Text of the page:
Brian Jones was no longer around to clutter up Keith’s action with dulcimers or marimbas; he plays on only a couple of songs, adding barely audible percussion. Tragically, Brian was finally falling apart after constant attacks from the London cops, who broke this butterfly on a wheel. In one typical bust, they claimed they found hash in his flat, hidden in a ball of blue wool. Brian’s courtroom defense was classic: He testified, “I’ve never had a ball of wool in me life. I don’t darn socks.”

    But he could no longer function musically. He didn’t even play on “You Can’t Always Get What You Want” — he showed up at the studio, yet couldn’t be bothered to get up and plug in. As organist Al Kooper told Rolling Stone, “He was just sort of lying in the corner on his stomach, reading an article on botany.”
    While making “Honky Tonk Women,” Jagger, Richards, and Charlie Watts drove straight from the studio to Brian’s house and officially axed him. The week “Honky Tonk Women” hit Number One, Brian died in his swimming pool. As Pete Townshend told Rolling Stone at the time, “Oh, a normal day for Brian.” “Honky Tonk Women” became the final Number One U.S. hit of a radio summer that began so cheerfully with “Aquarius/Let the Sun Shine In.” The late, great Nick Tosches described the shock of first hearing it, on an Avenue A bar jukebox: “It strutted its indolence, like one who nods off while fucking.”

    You can see Brian on the album cover, smiling on the cake even though he was already dead. You can also see his 20-year-old replacement, Mick Taylor, on the turntable a few inches under Brian. The Stones officially debuted Taylor at their July 6th free concert in London’s Hyde Park, which became a Brian memorial; butterflies were released into the air while Mick read Shelley’s poem “Adonais” to the crowd. They figured it would be easy to play the same kind of free show on the West Coast a few months later. But California wasn’t London, the Hell’s Angels weren’t butterflies, speed wasn’t grass, and December wasn’t July. By Altamont, the Age of Aquarius was already buried right next to Brian.

    “Let It Bleed” remains the Stones’ funniest sex comedy: Mick tarts it up with his schoolgirl gasps over Keith’s slide guitar. The songs hit all kinds of emotional extremes: Keith’s ragged vocal on “You Got the Silver,” Mick’s high-lonesome blues in Robert Johnson’s “Love in Vain,” the aristocrat burlesque of “Live With Me.” But if anything sums up the mood, it’s the horror show “Midnight Rambler” — the blues epic where Mick rants about all the bad news coming for all December’s children. The song hit harder than ever this summer, as the 12-minute climax of the band’s U.S. stadium tour. Everybody got to know, because everybody got to go.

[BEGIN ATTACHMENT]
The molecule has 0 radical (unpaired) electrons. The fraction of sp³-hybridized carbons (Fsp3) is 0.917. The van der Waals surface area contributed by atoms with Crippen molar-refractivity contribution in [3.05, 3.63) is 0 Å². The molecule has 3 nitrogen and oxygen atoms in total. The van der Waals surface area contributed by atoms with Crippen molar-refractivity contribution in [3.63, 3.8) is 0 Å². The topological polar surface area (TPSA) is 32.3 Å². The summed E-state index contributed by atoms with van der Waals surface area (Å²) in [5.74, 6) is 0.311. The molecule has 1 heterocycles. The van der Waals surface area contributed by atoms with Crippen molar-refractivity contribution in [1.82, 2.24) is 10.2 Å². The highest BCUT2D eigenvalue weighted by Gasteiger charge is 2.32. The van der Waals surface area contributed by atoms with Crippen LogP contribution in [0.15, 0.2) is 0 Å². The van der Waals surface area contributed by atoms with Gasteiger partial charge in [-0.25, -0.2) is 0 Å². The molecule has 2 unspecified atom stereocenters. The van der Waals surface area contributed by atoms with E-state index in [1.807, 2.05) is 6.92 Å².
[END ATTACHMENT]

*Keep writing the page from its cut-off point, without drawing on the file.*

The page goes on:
Famously, when they played Atlantic City in 1989, the Stones refused to go on when they found out the casino boss was at the gig. Keith pulled out a knife, slammed it on a table and declared, “One of us is leaving the building — either him or us.” The owner backed down and left. Thirty years (and a few bankruptcies) later, he’s now the president, playing “You Can’t Always Get What You Want” at campaign rallies. The names and details change, but every cop’s a criminal and all the sinners saints. That’s why Let It Bleed sounds so timely — no matter what disaster is going down, Mick sings like he saw it coming.

    These days Let It Bleed might not have the same marquee value as Exile or Sticky Fingers, but it’s ripe for rediscovery. As Greil Marcus wrote in his original Rolling Stone review, it’s about “this era and the collapse of its bright and flimsy liberation.” In a way, the Stones save the scariest moment for the finale: “You Can’t Always Get What You Want.” This song has aged into such a beloved standard, it’s easy to sleep on how dark it is. (Especially since the London Bach Choir’s camp vocals make it seem more saccharine than it should.) But seeing the Stones play it onstage this summer, in a stripped-down four-man version, was a welcome reminder of the song’s hardcore spirit. It’s the same apocalypse as “Gimme Shelter,” but it’s the kind you have to keep living with when the song is over, constantly striving and failing to get what you want, face to face with the compromises and betrayals of everyday life. Fifty years later, that’s a story that never gets old. And that’s why Let It Bleed stubbornly refuses to fade into the past — like the Stones themselves.